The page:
Overall our results support the idea that not only gender quotas contribute to women’s empowerment, they may also encourage a better selection mechanism through the entry of qualified women. In countries such as Italy, dominated by a male gerontocracy, where boards of directors were not necessarily populated by the most competent and most qualified people for the job (Bianco et al., 2015), the introduction of gender quotas induces a beneficial restructuring of the boards, which is positively received by the market.

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Weekend Reading on Women's Representation October 14, 2016

By Cynthia Richie Terrell on October 14, 2016

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Dear all,

Some food for thought to distract us from the madness of this election season...

The Christian Science Monitor had a very interesting piece entitled How Women Lead Differently - a subject that I suspect will be getting more attention in the coming months. The topic always gives me pause, while it may be that women and men do have different leadership strengths I resist the trend toward thinking that it's (finally) time to elect women because they have special problem solving skills. Lots more could be said on this - particularly in the context of this election season.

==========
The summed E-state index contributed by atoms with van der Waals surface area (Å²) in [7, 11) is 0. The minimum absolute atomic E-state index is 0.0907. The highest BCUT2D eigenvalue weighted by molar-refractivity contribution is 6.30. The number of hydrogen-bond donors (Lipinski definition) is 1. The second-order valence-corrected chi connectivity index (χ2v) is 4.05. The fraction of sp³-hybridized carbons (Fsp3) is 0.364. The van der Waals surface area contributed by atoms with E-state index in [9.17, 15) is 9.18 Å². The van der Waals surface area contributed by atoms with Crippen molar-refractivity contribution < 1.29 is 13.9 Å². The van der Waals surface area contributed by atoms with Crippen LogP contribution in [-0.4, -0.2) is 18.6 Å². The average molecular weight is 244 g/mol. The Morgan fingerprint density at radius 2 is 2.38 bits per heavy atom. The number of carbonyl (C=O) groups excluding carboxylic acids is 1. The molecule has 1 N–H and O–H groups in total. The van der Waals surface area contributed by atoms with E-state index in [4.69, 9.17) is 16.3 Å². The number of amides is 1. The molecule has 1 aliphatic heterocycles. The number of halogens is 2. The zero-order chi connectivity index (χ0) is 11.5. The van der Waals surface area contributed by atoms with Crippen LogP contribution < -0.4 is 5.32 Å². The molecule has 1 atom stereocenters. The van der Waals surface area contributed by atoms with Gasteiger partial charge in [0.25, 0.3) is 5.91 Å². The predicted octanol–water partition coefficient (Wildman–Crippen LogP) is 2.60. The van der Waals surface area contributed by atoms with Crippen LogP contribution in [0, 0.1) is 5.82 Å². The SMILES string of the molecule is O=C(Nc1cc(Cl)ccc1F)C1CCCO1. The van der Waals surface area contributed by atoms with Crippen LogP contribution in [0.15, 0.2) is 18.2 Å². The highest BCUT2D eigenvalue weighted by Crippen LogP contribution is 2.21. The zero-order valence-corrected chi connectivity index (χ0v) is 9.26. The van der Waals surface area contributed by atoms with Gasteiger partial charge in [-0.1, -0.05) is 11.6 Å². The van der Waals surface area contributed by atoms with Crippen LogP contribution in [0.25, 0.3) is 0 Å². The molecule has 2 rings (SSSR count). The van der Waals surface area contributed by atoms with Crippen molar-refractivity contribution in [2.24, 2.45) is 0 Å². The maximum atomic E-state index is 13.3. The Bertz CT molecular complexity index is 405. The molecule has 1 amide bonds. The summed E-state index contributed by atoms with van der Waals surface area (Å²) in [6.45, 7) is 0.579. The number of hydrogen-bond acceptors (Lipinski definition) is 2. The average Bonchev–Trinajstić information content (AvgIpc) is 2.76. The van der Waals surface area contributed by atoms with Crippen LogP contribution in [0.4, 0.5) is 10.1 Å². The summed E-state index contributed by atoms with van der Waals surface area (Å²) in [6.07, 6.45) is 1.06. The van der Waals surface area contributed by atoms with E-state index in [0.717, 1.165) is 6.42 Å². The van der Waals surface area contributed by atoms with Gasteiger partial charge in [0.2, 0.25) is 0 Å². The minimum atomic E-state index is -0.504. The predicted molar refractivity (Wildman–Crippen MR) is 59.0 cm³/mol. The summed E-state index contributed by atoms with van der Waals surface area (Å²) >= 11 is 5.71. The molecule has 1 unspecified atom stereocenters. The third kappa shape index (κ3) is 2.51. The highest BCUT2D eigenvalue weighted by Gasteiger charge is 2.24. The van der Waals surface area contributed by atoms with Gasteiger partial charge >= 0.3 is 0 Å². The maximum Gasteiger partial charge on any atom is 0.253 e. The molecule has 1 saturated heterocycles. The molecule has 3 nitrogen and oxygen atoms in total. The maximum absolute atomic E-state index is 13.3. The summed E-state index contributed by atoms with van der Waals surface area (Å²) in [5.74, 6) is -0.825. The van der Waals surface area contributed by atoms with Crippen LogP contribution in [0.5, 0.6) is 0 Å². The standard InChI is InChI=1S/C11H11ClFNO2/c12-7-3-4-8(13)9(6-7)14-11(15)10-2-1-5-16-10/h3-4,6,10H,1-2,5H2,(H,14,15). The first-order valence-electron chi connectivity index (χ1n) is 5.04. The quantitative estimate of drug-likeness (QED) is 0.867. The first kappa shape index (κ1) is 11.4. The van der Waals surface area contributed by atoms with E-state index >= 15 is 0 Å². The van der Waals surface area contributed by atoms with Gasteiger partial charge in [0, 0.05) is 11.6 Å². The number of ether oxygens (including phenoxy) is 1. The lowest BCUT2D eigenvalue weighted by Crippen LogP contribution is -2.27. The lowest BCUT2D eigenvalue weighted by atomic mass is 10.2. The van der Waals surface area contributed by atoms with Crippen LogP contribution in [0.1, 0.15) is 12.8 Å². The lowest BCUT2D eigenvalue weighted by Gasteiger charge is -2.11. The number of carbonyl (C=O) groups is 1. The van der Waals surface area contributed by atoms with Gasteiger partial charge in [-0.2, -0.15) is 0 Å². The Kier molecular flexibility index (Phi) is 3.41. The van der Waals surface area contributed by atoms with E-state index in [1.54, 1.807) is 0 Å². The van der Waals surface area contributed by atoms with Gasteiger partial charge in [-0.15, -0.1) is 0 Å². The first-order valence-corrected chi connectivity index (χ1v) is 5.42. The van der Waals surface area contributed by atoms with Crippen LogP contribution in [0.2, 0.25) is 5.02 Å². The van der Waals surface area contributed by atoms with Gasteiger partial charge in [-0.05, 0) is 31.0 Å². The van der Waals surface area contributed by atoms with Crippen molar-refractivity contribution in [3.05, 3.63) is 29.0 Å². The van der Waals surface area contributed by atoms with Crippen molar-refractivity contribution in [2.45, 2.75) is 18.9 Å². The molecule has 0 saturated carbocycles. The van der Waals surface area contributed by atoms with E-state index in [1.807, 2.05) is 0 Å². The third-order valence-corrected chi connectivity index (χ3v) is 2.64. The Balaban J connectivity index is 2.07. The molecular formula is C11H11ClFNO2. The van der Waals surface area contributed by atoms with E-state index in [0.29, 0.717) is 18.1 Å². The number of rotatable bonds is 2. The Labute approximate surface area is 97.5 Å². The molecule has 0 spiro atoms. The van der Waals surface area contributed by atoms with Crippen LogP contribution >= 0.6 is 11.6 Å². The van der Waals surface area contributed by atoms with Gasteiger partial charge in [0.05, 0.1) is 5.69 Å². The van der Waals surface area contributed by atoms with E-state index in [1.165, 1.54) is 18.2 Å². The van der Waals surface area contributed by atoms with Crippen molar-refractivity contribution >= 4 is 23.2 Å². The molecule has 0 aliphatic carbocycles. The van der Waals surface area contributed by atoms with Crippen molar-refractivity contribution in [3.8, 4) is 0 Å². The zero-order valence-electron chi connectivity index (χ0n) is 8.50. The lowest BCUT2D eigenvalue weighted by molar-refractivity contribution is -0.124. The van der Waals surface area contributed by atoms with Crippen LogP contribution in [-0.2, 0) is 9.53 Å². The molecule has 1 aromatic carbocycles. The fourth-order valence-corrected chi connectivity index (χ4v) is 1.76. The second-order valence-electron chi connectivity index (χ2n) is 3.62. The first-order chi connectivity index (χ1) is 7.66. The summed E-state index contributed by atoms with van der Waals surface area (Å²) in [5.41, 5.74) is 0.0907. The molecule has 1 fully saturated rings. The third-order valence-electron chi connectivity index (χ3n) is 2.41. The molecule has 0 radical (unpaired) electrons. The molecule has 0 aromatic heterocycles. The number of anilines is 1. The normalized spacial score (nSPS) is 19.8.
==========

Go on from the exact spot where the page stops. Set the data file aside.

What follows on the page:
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Weekend Reading on Women's Representation October 7, 2016

By Cynthia Richie Terrell on October 07, 2016

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Photo from a piece by Ashley Parker from Glamour that reviews some of the women who are shaping the 2016 election.

Dear friends,

Sophia Tesfaye had a piece in Salon on the challenges republican women face running for and getting elected to Congress:

For more than a decade, the number of Republican women in Congress has remained roughly stagnant. The share of Democratic women — now nearly 33 percent — has continued to climb, while the Republican female share has leveled off since hitting 10 percent during the mid-2000s. Currently there are just 22 women in the Republican caucus of the U.S. House of Representatives. Democrats have 62 women in the House.